Jewish community celebrates lighting of Menorah

CALGARY — Next week marks an important spiritual period for Calgary’s Jewish community with the celebration of Hanukkah or Chanukah, which is also known as the Festival of Lights.

To mark this special period, the Jewish community is inviting Calgarians help celebrate the 23rd Annual Community Chanukah Menorah Lighting Ceremony at City Hall’s Atrium at 5 p.m. on Tuesday.

Calgary Mayor Naheed Nenshi, Alberta Premier Alison Redford and Jason Kenney, Minister of Citizenship, Immigration and Multiculturalism, Government of Canada, will participate in this year’s ceremony.

Rabbi Menachem Matusof, executive director of Chabad Lubavitch Alberta, says the holiday celebrates the “miraculous victory” of the Jewish people who were oppressed by the Greeks.

Rabbi Shaul Osadchey, of the Beth Tzedec Congregation in Calgary, says Hanukkah is a Jewish holiday whose beauty and meaning derives from the basic human desire for freedom.

“Although Hanukkah commemorates a unique historical event in the year 165 B.C., its theme of liberation transcends the specific war between the Jewish Maccabees and the Syrian Greeks,” he says. “In every generation, the holiday of Hanukkah has served as a universal symbol representing the struggle to think, believe, and act freely. The Jewish home is the primary setting for the observance of Hanukkah because it is within that context that freedom is most dearly cherished.”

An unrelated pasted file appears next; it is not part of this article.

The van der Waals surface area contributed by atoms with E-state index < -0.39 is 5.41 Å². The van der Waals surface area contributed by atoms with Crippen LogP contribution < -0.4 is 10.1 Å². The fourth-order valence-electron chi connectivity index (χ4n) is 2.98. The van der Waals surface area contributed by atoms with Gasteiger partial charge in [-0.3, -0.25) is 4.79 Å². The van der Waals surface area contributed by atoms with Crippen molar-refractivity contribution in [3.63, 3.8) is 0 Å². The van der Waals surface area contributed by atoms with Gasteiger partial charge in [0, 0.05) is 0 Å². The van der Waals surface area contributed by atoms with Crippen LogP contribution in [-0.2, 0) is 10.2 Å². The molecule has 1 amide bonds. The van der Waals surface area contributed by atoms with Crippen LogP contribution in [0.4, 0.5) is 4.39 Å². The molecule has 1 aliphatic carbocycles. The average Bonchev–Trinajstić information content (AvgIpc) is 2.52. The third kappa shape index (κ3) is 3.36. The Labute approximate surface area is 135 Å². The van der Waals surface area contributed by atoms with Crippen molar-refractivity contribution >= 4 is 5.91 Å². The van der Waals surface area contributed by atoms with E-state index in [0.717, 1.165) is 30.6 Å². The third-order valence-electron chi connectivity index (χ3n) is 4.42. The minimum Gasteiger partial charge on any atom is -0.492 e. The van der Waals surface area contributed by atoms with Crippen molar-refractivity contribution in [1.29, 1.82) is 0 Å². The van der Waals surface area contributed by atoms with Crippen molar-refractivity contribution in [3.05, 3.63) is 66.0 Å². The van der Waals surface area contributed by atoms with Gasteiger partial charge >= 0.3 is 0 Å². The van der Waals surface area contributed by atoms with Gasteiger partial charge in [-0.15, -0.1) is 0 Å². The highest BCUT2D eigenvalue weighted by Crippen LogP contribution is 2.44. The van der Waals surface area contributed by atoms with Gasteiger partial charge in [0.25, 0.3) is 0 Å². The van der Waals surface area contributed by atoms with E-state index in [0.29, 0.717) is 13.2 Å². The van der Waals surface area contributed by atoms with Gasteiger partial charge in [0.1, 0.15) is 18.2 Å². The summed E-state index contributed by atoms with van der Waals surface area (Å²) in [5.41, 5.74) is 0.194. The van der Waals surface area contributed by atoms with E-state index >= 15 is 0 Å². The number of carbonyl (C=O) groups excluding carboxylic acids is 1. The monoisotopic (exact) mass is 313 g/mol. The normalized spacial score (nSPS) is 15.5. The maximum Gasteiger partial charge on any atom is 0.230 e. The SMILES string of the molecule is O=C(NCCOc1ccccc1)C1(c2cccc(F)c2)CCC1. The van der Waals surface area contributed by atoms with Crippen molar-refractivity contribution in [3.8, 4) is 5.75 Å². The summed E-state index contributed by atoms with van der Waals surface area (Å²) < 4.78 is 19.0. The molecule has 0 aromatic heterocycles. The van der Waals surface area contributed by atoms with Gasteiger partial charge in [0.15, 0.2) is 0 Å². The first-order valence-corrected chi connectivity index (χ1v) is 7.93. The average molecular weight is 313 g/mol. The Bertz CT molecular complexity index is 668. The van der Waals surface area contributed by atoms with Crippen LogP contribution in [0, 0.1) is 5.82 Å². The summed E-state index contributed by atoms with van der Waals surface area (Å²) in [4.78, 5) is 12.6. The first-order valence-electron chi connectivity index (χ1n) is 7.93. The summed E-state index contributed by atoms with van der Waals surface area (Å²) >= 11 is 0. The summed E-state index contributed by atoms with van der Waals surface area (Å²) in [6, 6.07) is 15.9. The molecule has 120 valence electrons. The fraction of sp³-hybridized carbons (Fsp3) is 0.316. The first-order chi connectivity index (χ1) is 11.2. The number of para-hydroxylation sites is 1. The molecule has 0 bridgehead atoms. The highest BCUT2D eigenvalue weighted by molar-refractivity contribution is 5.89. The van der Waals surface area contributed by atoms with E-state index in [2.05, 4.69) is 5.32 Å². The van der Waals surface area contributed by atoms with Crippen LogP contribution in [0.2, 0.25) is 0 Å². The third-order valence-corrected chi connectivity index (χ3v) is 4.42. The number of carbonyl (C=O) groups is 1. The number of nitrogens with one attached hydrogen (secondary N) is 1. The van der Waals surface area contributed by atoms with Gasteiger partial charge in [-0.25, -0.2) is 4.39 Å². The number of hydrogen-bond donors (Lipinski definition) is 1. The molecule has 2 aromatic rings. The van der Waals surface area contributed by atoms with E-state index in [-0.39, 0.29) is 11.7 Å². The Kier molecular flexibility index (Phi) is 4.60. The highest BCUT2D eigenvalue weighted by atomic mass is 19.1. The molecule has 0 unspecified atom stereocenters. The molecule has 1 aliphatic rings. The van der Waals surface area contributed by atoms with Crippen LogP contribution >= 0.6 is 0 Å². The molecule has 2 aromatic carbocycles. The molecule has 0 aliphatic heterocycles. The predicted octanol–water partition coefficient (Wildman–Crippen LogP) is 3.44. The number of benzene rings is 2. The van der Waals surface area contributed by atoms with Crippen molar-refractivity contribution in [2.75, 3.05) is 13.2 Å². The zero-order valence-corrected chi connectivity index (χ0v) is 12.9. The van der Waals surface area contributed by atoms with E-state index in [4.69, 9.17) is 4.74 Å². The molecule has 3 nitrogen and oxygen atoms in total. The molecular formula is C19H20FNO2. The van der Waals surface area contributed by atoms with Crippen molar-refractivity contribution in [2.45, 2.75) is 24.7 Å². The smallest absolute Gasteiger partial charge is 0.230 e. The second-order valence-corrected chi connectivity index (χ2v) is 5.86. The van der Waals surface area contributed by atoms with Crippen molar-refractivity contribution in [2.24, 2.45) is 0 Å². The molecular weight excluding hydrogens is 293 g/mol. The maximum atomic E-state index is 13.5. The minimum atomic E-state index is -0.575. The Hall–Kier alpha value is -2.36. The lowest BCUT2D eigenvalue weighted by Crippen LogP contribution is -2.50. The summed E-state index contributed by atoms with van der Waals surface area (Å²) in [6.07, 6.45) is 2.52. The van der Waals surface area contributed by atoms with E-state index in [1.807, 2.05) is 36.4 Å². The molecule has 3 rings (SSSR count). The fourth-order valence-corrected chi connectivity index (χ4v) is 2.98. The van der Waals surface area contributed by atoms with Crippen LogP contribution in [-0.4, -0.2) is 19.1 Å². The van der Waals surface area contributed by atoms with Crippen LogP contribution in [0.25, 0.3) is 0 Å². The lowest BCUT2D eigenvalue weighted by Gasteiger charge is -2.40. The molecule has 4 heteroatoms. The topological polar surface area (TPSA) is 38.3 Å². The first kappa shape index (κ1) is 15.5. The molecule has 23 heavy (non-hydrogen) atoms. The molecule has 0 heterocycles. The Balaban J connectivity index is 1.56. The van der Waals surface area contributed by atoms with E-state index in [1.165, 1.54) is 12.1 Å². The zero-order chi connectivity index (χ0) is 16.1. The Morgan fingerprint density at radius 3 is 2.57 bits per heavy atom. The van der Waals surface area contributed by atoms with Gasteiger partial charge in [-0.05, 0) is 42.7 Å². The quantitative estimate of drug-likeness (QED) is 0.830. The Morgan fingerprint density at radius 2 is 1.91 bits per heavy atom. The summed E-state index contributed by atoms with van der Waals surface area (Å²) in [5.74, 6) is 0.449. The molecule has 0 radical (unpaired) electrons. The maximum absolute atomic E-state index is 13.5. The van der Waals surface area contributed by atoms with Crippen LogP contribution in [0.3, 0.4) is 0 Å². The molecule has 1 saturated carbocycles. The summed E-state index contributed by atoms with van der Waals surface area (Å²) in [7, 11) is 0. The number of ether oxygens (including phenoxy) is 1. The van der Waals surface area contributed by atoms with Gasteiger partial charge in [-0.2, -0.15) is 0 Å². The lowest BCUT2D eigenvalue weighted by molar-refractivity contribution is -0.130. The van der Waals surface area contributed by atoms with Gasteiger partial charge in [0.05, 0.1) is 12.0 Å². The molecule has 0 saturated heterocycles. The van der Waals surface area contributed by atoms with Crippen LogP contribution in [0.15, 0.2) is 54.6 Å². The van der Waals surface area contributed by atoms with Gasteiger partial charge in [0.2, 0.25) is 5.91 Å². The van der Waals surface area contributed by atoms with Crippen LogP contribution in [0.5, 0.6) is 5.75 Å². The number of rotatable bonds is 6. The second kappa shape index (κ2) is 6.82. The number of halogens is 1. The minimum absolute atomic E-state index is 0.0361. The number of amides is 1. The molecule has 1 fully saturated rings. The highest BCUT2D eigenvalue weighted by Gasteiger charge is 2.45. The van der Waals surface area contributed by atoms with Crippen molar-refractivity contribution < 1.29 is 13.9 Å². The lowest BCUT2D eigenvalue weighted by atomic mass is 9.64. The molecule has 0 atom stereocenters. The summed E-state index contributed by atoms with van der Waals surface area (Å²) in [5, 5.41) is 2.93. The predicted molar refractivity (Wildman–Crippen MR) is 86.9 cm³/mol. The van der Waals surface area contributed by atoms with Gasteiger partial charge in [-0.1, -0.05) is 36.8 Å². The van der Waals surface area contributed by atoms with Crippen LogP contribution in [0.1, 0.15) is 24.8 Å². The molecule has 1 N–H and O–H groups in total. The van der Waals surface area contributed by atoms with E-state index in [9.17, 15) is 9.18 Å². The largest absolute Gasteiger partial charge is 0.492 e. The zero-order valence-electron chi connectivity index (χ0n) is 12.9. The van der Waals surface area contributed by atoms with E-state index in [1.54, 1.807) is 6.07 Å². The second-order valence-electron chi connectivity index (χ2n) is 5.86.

The lighting of the Menorah is a focal point of the celebration of Hanukkah. Jews everywhere light their Menorahs (candelabras) as a gesture of remembrance and commitment. The Menorahs are traditionally placed in their windows as a public gesture.

“The lighting of the Menorah is a religious Jewish practice and at the same time it became a universal celebration and recognized by the world because of the message it carries,” says Matusof.

“The particular reason for the lighting of the candle is the Greeks wanted to take out God, the holiness, spirituality from the tradition.”

Those attending the public event at City Hall are invited to bring gifts of warm clothing and sleeping bags for Project Warmth.

The ceremony includes songs by choirs from the Jewish day schools, traditional music by Take The Oy Train Klezmir band, dancing and eating traditional potato pancakes called “latkes”.

The event will be broadcast live over Shaw Cable 10 and Cable 89 and rebroadcast during Hanukkah. The event will also be carried live on the Internet at

“Jews observe Hanukkah for eight days, beginning this year on Tuesday evening December 20th, to commemorate the legend of the rededication of the ancient Temple in Jerusalem during which the cruze of oil needed to light the Menorah (candelabra) miraculously lasted eight days instead of the expected one day. Therefore, Jews light a Menorah adding another candle each night until all eight candles are burning in it on the last night,” says Osadchey.

“As it is a time of joy and celebration, the custom is to recite blessings with the candle lighting, sing songs about the Maccabees, and eat foods fried in oil such as potato latkes (pancakes) and sufganiyot (jelly filled doughnuts). Although not a historical or traditional custom, gifts are exchanged and families are encouraged to contribute charity to those in need.”

::Calgary Herald
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